From the Wall Street journal, an article about how Boulder, despite heroic efforts in reducing the carbon footprint of its built environment, has only reduced greenhouse gas emissions by 1%.
Turns out it's very hard to spur people to action, even when the city tries to remove as many barriers as possible, including cost.
Boulder has found that financial incentives and an intense publicity
campaign aren't enough to spur most homeowners to action, even in a
city so environmentally conscious that the college football stadium
won't sell potato chips because the packaging isn't recyclable...Since 2006, Boulder has subsidized about 750 home energy audits. Even
after the subsidy, the audits cost each homeowner up to $200, so only
the most committed signed up. Still, follow-up surveys found half
didn't implement even the simplest recommendations, despite incentives
such as discounts on energy-efficient bulbs and rebates for attic
insulation..."If a place like Boulder that regards itself as being in the
environmental forefront has such a tough time, these types of efforts
are not going to work as a core policy" for the nation, says Roger
Pielke Jr., who studies the political response to climate change at the
University of Colorado, Boulder.
A statement like that would give even No Impact Man pause. But Boulder officials aren't giving up yet.
Boulder plans to spend about $1.5 million in city funds and $370,000
in federal stimulus money to hire contractors to do basic upgrades for
residents. In the program, dubbed "Two Techs in a Truck," as many as 15
energy-efficiency teams will go door-to-door. They'll ask home and
business owners for permission to caulk windows, change bulbs and
install low-flow showerheads and programmable thermostats—all at
taxpayer expense. The techs will set up clothes racks in laundry rooms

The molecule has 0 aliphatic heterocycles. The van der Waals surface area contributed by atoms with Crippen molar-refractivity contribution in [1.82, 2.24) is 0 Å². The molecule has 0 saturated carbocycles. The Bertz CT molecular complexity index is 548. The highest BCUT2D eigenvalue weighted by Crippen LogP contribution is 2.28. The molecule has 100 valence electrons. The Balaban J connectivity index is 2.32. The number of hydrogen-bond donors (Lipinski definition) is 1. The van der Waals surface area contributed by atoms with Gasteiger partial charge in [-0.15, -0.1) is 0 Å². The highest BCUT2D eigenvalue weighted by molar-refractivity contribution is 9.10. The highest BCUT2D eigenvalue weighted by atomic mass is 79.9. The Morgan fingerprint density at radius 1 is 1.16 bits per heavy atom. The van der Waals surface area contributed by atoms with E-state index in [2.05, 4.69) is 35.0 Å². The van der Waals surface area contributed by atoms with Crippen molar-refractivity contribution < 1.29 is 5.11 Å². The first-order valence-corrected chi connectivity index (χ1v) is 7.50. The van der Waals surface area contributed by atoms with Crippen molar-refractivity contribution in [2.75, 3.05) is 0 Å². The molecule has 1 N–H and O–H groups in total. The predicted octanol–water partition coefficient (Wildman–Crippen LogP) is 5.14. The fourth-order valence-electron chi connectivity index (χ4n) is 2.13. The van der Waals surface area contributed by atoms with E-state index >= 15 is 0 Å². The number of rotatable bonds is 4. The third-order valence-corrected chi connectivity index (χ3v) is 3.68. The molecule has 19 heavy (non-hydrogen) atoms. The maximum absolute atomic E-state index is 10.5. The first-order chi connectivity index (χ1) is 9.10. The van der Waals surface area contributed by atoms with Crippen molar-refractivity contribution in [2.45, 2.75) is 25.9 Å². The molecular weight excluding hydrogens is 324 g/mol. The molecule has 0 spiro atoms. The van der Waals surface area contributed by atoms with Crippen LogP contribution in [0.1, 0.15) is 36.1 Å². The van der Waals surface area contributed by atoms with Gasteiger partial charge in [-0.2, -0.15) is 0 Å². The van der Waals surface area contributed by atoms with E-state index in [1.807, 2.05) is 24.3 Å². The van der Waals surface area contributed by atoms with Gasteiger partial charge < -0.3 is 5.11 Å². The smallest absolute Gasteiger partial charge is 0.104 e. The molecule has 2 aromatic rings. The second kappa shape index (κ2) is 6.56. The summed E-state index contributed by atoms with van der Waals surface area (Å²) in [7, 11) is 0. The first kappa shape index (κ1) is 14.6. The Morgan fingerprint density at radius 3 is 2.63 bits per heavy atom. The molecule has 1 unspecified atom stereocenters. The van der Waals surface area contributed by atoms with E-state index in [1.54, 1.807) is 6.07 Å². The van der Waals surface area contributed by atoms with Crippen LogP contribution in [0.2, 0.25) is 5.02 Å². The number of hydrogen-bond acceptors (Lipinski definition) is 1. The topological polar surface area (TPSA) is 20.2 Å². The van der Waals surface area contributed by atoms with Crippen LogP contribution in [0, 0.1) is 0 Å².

as a reminder to use the dryer less often. They'll even pop into the
garage and inflate tires to the optimum pressure for fuel efficiency.
And the Boulder example has wider ramifications.
More than 1,000 U.S. cities have pledged to make such cuts, yet
analysts say most are stymied—in part because it's extremely difficult
to reduce emissions without a wholesale switch to renewable energy
sources. Boulder depends almost entirely for energy on a coal-powered
Aye, there's the rub. And so President Obama has announced a major new funding initiative for nuclear power. That story has a local edge to it for me - the initiative will fund two new plants built by our own Southern Company in Burke County, Georgia (home to Georgia Power's Plant Vogtle). There's sure to be more reaction to that - stay tuned.
In the meantime, what's happening in your own jurisdiction? It is a struggle to change individual behavior at a scale to do broader good. It's the age old question of individual action vs. collective action, and how to make it all matter.
Thanks to Anthony Flint at the Lincoln Institute for the heads' up about this story, through their e-mail newsletter.
Jamie Baker Roskie
Follow up - here's an article from the NYTimes about environmentalists' response to Obama's proposal to fund the nuclear power plants.
Update two - Friends of the Earth are protesting Obama's visit to Savannah today (March 2, 2010).